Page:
Disc Injections

Pain Services

Intradiscal Injections

What are intradiscal injections?

Intradiscal injections are often prescribed when there are issues diagnosing the source of lower back or leg pain through diagnostic imaging tools such as MRI or CT scans. If your doctor suspects that your intravertebral discs are at the root of your pain, they may recommend an intradiscal injection. In this procedure, a steroid is injected into the intervertebral discs of your spine in an effort to reduce swelling, resulting in reduced pain levels. 

Frequently asked questions:

  • Herniated discs in the cervical or lumbar spine
  • Facet disease
  • Degenerative disc disease

You may be a candidate for intradiscal injections if it is suspected that your source of lower back or leg pain originates in your intervertebral discs. Intradiscal injections are typically recommended for patients where more conservative treatments have been unsuccessful in managing pain.

Prior to your procedure, all medical history is examined, diagnostic images are reviewed to determine the placement of injection, and the procedure is outlined to the patient. Patients that are taking blood thinners or antibiotics may be asked to discontinue prior to treatment. Please consult with your doctor prior to treatment. If the patient has any questions, they are answered at this time.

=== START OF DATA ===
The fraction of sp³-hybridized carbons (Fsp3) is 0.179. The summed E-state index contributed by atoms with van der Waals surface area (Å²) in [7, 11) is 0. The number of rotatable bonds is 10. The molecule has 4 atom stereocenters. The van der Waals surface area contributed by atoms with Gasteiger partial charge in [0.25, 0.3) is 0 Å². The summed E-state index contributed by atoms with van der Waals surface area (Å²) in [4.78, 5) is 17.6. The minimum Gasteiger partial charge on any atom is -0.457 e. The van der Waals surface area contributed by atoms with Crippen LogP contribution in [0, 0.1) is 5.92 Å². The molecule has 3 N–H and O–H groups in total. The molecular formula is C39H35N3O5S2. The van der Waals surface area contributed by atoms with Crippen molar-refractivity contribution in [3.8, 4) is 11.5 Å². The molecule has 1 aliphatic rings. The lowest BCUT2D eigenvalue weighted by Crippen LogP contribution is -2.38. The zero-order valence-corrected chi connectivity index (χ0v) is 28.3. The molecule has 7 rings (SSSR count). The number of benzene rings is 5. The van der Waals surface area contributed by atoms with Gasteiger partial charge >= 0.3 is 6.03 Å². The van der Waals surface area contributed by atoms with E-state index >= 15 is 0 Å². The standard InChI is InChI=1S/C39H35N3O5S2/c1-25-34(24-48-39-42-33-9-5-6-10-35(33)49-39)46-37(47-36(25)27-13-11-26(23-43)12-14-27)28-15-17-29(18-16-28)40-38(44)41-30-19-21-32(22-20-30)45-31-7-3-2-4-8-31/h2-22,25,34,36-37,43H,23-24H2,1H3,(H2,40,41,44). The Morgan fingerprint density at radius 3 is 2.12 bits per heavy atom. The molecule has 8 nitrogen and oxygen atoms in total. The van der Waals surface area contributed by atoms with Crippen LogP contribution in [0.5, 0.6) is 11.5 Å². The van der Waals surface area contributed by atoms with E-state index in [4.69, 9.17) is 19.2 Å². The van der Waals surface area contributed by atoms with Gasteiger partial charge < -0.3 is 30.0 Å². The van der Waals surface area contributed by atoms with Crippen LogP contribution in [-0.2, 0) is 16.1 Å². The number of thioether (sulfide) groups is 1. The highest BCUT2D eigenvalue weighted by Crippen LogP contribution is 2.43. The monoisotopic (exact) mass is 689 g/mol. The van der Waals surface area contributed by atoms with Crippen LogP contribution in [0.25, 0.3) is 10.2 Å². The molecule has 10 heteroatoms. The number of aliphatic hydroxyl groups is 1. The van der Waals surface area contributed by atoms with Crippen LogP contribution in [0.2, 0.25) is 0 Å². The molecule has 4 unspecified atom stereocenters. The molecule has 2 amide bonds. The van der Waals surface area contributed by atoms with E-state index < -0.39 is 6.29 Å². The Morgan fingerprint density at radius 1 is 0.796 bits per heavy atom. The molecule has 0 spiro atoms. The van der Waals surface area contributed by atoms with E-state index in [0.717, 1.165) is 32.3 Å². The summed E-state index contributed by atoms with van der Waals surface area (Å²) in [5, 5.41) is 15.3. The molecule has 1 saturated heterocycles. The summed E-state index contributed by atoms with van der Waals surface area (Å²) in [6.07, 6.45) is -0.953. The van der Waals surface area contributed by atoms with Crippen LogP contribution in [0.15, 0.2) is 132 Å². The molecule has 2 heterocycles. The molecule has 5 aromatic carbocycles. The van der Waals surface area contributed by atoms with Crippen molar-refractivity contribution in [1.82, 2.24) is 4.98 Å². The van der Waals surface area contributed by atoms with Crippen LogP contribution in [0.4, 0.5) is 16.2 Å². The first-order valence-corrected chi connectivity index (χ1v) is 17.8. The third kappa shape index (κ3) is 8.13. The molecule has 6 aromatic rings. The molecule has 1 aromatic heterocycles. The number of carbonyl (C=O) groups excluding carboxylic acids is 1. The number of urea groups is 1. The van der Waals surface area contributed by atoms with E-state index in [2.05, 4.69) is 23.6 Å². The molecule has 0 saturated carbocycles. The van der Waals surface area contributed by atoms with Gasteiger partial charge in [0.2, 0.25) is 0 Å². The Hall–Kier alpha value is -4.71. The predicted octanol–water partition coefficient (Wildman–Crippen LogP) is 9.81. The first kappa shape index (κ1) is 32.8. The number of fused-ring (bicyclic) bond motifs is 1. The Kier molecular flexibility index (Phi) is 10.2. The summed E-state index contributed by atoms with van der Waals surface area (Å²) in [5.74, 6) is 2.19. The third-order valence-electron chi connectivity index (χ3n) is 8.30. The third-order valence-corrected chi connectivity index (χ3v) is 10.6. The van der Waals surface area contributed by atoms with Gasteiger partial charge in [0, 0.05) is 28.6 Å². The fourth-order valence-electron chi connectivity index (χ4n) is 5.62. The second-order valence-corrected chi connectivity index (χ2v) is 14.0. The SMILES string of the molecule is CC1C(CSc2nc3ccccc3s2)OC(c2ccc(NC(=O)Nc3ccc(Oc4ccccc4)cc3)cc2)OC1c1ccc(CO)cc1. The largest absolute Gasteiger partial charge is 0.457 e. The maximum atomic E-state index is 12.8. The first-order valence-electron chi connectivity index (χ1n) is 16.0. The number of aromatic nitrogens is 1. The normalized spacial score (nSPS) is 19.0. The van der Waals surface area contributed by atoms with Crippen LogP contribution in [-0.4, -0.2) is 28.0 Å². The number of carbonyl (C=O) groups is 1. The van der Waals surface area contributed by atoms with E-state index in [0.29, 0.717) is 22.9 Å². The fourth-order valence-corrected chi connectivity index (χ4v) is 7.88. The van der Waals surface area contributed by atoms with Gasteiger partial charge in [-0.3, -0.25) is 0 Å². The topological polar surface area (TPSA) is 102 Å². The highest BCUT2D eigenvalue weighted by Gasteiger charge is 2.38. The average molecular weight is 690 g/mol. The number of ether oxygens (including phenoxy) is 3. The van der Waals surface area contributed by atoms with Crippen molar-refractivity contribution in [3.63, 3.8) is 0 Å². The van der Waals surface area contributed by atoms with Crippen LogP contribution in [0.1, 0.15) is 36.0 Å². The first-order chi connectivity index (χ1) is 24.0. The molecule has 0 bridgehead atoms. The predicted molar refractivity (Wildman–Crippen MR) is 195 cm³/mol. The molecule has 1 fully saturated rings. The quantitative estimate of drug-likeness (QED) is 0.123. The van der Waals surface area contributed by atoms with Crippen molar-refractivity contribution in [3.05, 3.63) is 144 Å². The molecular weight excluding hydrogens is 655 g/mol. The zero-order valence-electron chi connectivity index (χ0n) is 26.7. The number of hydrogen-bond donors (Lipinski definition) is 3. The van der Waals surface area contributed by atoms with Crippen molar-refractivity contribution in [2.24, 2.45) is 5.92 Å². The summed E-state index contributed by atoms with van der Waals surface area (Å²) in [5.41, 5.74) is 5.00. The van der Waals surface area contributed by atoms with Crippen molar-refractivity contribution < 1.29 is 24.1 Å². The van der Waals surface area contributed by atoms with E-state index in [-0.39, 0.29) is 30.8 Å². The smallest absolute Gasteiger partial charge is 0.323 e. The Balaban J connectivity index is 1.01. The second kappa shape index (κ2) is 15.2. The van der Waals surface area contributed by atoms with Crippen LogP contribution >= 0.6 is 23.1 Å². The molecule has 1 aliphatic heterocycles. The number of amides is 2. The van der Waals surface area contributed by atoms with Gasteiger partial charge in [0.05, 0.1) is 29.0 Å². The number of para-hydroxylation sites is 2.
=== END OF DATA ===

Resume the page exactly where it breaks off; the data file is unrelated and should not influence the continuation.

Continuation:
Once the patient is in a gown and on the operating table, they are given a local anesthetic. While on your stomach, small needles are placed along the targeted intervertebral discs aided with the use of a fluoroscope and the targeted tissues are then treated. 

As most patients can walk immediately following the procedure and are discharged the same day, please ensure you have arranged for transportation to and from your appointment. Following the observation period post-procedure, patients are usually asked to perform movements that would typically result in pain.

If the appropriate level of pain relief is realized from this procedure, the patients’ source of pain is deemed to be caused by the intervertebral discs. It is important to note that the steroid injected is expected to take effect between 2-5 days, with full effect or pain relief taking place between one and two-weeks post-injection.  

As intradiscal injections are a relatively safe procedure, minor risks include localized swelling or numbness, nerve pain, infection, or insufficient pain relief.

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